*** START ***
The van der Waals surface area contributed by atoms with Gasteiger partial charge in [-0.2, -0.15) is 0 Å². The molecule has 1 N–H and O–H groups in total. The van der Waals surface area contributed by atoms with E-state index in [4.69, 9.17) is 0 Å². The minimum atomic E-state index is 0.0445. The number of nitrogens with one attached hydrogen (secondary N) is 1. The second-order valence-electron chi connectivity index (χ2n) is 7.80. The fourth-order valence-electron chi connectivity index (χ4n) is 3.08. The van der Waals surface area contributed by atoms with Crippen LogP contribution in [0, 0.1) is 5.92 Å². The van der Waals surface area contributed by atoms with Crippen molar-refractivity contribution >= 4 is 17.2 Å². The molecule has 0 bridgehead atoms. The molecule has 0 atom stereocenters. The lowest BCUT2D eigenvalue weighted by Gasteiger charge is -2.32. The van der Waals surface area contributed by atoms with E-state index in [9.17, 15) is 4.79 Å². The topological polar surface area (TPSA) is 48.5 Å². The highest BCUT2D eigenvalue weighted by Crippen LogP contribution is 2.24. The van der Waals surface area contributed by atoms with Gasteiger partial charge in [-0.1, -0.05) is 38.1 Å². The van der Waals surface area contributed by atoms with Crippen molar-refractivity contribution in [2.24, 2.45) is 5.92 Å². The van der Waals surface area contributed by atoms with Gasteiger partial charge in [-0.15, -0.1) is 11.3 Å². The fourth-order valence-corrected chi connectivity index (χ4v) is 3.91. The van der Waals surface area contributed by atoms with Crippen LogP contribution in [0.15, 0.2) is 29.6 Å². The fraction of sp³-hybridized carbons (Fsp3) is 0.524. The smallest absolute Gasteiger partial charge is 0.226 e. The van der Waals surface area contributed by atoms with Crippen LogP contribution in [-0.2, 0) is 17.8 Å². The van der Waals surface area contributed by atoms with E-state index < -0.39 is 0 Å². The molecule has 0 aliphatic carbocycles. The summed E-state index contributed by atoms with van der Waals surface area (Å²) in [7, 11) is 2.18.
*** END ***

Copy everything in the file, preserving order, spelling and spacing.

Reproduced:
The van der Waals surface area contributed by atoms with Gasteiger partial charge in [-0.2, -0.15) is 0 Å². The molecule has 1 N–H and O–H groups in total. The van der Waals surface area contributed by atoms with E-state index in [4.69, 9.17) is 0 Å². The minimum atomic E-state index is 0.0445. The number of nitrogens with one attached hydrogen (secondary N) is 1. The second-order valence-electron chi connectivity index (χ2n) is 7.80. The fourth-order valence-electron chi connectivity index (χ4n) is 3.08. The van der Waals surface area contributed by atoms with Crippen LogP contribution in [0, 0.1) is 5.92 Å². The van der Waals surface area contributed by atoms with Crippen molar-refractivity contribution >= 4 is 17.2 Å². The molecule has 0 bridgehead atoms. The molecule has 0 atom stereocenters. The lowest BCUT2D eigenvalue weighted by Gasteiger charge is -2.32. The van der Waals surface area contributed by atoms with E-state index in [9.17, 15) is 4.79 Å². The topological polar surface area (TPSA) is 48.5 Å². The highest BCUT2D eigenvalue weighted by Crippen LogP contribution is 2.24. The van der Waals surface area contributed by atoms with Gasteiger partial charge in [-0.1, -0.05) is 38.1 Å². The van der Waals surface area contributed by atoms with Crippen molar-refractivity contribution in [2.24, 2.45) is 5.92 Å². The van der Waals surface area contributed by atoms with Gasteiger partial charge in [-0.15, -0.1) is 11.3 Å². The fourth-order valence-corrected chi connectivity index (χ4v) is 3.91. The van der Waals surface area contributed by atoms with Crippen LogP contribution in [0.15, 0.2) is 29.6 Å². The fraction of sp³-hybridized carbons (Fsp3) is 0.524. The smallest absolute Gasteiger partial charge is 0.226 e. The van der Waals surface area contributed by atoms with Crippen LogP contribution in [-0.2, 0) is 17.8 Å². The van der Waals surface area contributed by atoms with E-state index < -0.39 is 0 Å². The molecule has 0 aliphatic carbocycles. The summed E-state index contributed by atoms with van der Waals surface area (Å²) in [7, 11) is 2.18.